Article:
Monday, November 13, 2006

Patriotic Liberals and Other Creatures of Myth

I. Divisive Rhetoric?

I’ve been reading Ann Coulter’s works since she began publishing a few years ago. She levels many accusations at the liberal Left, but perhaps the sharpest invective in her repertoire is reserved for her theory that liberals are less patriotic than the average American.

“Why is the relative patriotism of the two parties the only issue that is out of bounds for discussion?” Ms. Coulter asks in her book Treason. “Why can’t we ask: Who is more patriotic: Democrats or Repulicans? You could win that case in court...Liberals want to be able to attack America without anyone making an issue of it. Patriotism is vitally important—but somehow impossible to measure. Liberals relentlessly oppose the military, the Pledge of Allegiance, the flag, the national defense. But if anyone calls them on it, they say he’s a kook and a nut. Citing the unpatriotic positions of liberals constitutes ‘McCarthyism.’ ”

To be honest, I’ve always assumed she was half-joking, or at least sprinkling her point with a liberal (ahem) dose of hyperbole. But recently, especially since reading James Burnham’s fantastic The Suicide of the West, I’ve come to realize that, Ms. Coulter’s intention aside, there is much truth to her rhetoric.

II. Liberal Egalitarianism

The starting point for our purpose is to note the liberal view of egalitarianism, though we might technically begin from even further back, to their relativist worldview. The liberal view of humanity states that there is no intrinsic difference between any brand of humanity, and therefore, humans should not discriminate against one another on the basis of property, sex, race, color, religion, or ancestry. At first, this egalitarianism found practical expression in the political realm, with the liberal program for universal suffrage. But in our time, it has bled into the social and economic fields, where it has actively sought leveling measures such as the progressive income-tax and inheritance taxes.

Once we accept this egalitarian assumption, the next step is simple: if all humans are essentially equal, then any basis for distinction, whether based on tradition, custom, prejudice, superstition or sentiment, is regarded as non-rational. As James Burnham puts it,

Looked at somewhat differently, liberalism’s egalitarianism is equivalent to a tendency - and we must continue to speak here of “tendencies” rather than of anything absolute - against social hierarchies and distinctions, against those factors in human life that mark off one group of men from the rest of mankind...Thus liberals are anti-aristocratic, and are opposed to political, economic or social distinctions based on family, religion or property, especially landed property, and perhaps most passionately of all to distinctions based on race or color.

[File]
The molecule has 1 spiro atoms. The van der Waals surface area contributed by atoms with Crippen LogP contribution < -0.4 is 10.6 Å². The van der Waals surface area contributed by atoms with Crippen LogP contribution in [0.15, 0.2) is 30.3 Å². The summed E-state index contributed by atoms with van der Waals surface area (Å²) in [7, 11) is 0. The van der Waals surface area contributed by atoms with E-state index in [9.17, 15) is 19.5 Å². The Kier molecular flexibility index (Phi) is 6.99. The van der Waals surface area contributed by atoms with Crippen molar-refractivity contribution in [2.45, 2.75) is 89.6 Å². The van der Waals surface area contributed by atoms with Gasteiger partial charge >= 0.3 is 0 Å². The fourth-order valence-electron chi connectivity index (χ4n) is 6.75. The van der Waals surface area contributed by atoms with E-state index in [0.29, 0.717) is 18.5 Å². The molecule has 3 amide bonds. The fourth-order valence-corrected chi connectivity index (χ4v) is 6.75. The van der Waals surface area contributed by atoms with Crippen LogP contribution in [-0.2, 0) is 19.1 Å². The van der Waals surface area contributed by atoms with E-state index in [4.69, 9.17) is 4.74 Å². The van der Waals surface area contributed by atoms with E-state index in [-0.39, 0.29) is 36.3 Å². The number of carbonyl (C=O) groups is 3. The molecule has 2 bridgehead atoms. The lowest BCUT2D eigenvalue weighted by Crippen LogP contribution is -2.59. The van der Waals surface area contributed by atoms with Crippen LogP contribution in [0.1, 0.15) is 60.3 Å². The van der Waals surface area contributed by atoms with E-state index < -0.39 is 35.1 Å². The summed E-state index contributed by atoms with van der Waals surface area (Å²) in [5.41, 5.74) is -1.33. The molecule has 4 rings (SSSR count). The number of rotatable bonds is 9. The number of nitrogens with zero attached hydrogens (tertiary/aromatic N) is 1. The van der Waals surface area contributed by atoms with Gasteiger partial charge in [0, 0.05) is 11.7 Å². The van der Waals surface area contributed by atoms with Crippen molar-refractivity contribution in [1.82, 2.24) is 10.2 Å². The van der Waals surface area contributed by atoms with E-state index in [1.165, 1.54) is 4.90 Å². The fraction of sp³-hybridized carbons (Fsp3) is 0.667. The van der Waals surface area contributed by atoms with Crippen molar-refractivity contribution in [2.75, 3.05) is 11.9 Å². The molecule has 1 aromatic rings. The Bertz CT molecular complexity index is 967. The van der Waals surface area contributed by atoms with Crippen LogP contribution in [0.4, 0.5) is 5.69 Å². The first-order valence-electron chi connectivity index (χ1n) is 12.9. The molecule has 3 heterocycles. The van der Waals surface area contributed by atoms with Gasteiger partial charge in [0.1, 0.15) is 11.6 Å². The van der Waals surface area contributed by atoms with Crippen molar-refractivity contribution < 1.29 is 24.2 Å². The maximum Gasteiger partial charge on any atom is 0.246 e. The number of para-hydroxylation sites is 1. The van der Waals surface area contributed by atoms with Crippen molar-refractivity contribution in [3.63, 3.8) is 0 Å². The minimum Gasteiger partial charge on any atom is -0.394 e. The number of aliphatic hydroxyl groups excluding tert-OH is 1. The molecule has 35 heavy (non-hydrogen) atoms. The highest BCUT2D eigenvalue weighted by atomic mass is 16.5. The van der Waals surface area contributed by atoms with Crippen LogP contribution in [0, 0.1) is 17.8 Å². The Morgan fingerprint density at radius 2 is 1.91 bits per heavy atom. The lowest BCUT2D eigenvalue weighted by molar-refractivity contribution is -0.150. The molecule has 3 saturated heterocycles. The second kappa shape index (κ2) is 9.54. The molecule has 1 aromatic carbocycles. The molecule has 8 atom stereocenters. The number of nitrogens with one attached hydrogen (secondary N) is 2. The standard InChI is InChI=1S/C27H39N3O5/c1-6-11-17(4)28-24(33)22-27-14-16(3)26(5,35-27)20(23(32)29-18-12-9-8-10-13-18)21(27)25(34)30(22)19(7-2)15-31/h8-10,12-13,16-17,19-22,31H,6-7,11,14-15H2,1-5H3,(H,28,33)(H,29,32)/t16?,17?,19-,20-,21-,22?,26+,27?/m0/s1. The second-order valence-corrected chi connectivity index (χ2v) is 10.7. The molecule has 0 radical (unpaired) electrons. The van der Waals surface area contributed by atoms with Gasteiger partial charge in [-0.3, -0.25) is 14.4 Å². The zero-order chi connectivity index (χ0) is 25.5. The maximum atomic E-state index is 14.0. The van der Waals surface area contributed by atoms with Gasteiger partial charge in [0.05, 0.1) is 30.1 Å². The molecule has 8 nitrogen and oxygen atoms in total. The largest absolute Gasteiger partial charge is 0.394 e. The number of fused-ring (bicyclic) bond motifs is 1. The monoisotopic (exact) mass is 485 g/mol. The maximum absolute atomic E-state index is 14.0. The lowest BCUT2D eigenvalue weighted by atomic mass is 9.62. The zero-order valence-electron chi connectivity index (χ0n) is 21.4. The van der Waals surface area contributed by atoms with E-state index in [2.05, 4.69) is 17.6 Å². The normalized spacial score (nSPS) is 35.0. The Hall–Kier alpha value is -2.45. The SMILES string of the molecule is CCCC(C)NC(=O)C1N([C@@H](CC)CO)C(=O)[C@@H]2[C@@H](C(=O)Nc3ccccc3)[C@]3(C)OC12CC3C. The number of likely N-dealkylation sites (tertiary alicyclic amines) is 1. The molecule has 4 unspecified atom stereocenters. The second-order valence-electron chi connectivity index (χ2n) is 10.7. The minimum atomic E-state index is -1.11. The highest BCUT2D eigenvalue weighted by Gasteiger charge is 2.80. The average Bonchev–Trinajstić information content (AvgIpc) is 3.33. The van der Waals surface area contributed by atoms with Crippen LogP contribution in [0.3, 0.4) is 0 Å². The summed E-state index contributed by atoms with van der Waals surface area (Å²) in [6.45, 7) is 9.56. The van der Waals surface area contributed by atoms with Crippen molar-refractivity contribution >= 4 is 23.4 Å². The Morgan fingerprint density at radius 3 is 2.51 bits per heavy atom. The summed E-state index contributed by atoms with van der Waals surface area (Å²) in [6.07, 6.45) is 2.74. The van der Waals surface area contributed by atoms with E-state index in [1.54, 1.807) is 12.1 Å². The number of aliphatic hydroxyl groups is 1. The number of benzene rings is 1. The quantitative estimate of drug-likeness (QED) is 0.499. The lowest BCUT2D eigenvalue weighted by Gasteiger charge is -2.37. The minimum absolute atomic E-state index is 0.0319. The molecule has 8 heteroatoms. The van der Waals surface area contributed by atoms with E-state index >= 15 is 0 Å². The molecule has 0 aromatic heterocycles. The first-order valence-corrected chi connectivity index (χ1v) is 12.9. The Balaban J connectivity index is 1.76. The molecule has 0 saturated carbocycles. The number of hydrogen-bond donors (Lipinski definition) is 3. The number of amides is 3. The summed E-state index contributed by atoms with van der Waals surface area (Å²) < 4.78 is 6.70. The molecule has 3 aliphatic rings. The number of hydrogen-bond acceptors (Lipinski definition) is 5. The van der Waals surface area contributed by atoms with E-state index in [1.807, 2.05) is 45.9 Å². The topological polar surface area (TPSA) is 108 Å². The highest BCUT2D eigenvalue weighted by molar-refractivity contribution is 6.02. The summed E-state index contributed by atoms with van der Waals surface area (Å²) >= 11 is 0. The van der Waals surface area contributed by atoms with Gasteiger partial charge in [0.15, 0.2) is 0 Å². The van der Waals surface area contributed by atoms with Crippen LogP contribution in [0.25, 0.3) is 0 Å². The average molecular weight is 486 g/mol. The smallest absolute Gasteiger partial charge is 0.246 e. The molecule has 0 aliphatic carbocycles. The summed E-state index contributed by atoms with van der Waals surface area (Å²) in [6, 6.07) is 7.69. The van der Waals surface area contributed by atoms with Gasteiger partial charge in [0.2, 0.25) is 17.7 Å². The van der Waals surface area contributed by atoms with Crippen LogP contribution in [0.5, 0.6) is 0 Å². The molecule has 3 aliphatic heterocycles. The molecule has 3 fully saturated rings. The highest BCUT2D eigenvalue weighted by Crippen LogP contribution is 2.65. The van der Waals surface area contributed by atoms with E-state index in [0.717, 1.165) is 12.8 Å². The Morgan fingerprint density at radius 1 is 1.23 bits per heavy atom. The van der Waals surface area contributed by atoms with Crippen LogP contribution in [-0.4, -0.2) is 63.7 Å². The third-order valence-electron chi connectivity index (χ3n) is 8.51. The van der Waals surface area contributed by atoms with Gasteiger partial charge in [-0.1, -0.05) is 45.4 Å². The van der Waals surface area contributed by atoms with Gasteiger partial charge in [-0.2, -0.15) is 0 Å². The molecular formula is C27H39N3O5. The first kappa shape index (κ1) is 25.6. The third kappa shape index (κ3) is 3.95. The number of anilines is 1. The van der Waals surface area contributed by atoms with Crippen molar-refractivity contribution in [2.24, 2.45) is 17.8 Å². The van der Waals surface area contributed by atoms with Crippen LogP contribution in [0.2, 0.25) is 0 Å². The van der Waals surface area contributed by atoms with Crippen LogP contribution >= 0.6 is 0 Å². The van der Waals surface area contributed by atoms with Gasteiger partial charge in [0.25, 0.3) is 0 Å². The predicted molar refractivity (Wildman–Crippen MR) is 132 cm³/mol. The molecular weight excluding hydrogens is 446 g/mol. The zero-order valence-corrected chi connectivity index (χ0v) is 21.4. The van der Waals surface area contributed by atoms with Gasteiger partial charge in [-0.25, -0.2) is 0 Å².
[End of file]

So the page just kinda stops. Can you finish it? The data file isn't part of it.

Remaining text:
As of yet, no great novelty, but this is where it gets interesting. Because of the liberal tendencies toward egalitarianism there is no real reason democratic centralization should stop with the single nation. In fact, the idea of a “nation” is viewed as an outdated and divisive concept. Thus liberals incline favorably toward ideas, movements and organizations that are universal in nature – world courts and united nations. And here, so that there be no mistake, I quote the liberal Quincy Wright, cited in The Liberal Papers:

Experience since the Second World War should have made it clear that a liberal foreign policy must assume that liberalism and democracy can only flourish or indeed survive in a suitable environment, that such an environment under present conditions can be no less extensive than the entire world, and that, therefore, liberal foreign policy must look at the world as a whole. Any form of isolationism and regionalism is obsolete. The nation that would save itself must subordinate its immediate interests to the maintenance of a peaceful, stable, and just world. That is the assumption that the United States and other nations made in establishing the United Nations.

III. A Matter of Priorities

In general, it is not the values to which a person adheres that reveal the most about his character, but rather the order of priority in which the values are arranged. Telling us, for example, that a person values family, life, liberty and peace tells us practically nothing – what human does not value these things? The real question is, what happens when there is a conflict of interests between the various values? Which takes precedence? Which is shunted aside ignobly?

Let’s take, for example, the values of Liberty (national independence and self-government) Justice (distributive justice of a more or less social welfare sort) Freedom (personal freedom and individual liberties) and Peace (the absence of large-scale warfare among major powers).